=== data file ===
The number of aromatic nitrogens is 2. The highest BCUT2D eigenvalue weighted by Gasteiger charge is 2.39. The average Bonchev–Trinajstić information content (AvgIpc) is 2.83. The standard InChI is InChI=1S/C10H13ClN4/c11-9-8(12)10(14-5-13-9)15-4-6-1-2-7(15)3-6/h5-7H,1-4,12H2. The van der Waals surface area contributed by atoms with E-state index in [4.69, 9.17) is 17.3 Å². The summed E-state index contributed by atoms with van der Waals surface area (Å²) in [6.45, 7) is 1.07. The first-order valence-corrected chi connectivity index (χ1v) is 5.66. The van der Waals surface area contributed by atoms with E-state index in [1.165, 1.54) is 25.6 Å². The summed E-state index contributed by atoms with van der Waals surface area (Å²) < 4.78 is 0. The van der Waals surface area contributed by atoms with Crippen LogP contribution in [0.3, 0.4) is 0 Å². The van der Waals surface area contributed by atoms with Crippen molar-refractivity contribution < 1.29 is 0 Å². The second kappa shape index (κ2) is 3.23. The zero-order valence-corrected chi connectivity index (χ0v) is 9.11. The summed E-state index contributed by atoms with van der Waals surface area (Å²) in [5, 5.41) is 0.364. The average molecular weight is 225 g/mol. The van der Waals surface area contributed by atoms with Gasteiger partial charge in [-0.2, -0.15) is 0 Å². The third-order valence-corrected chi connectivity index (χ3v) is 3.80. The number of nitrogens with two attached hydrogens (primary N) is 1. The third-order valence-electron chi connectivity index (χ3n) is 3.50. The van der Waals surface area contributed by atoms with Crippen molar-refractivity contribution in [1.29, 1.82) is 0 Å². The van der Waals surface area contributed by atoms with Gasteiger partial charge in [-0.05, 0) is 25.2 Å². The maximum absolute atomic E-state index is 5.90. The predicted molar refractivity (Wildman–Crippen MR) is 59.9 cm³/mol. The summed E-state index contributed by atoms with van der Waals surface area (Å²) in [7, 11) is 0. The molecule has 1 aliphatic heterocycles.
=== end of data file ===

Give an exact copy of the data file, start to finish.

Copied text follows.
The number of aromatic nitrogens is 2. The highest BCUT2D eigenvalue weighted by Gasteiger charge is 2.39. The average Bonchev–Trinajstić information content (AvgIpc) is 2.83. The standard InChI is InChI=1S/C10H13ClN4/c11-9-8(12)10(14-5-13-9)15-4-6-1-2-7(15)3-6/h5-7H,1-4,12H2. The van der Waals surface area contributed by atoms with E-state index in [4.69, 9.17) is 17.3 Å². The summed E-state index contributed by atoms with van der Waals surface area (Å²) in [6.45, 7) is 1.07. The first-order valence-corrected chi connectivity index (χ1v) is 5.66. The van der Waals surface area contributed by atoms with E-state index in [1.165, 1.54) is 25.6 Å². The summed E-state index contributed by atoms with van der Waals surface area (Å²) < 4.78 is 0. The van der Waals surface area contributed by atoms with Crippen LogP contribution in [0.3, 0.4) is 0 Å². The van der Waals surface area contributed by atoms with Crippen molar-refractivity contribution < 1.29 is 0 Å². The second kappa shape index (κ2) is 3.23. The zero-order valence-corrected chi connectivity index (χ0v) is 9.11. The summed E-state index contributed by atoms with van der Waals surface area (Å²) in [5, 5.41) is 0.364. The average molecular weight is 225 g/mol. The van der Waals surface area contributed by atoms with Gasteiger partial charge in [-0.2, -0.15) is 0 Å². The third-order valence-corrected chi connectivity index (χ3v) is 3.80. The number of nitrogens with two attached hydrogens (primary N) is 1. The third-order valence-electron chi connectivity index (χ3n) is 3.50. The van der Waals surface area contributed by atoms with Crippen molar-refractivity contribution in [1.29, 1.82) is 0 Å². The van der Waals surface area contributed by atoms with Gasteiger partial charge in [-0.05, 0) is 25.2 Å². The maximum absolute atomic E-state index is 5.90. The predicted molar refractivity (Wildman–Crippen MR) is 59.9 cm³/mol. The summed E-state index contributed by atoms with van der Waals surface area (Å²) in [7, 11) is 0. The molecule has 1 aliphatic heterocycles.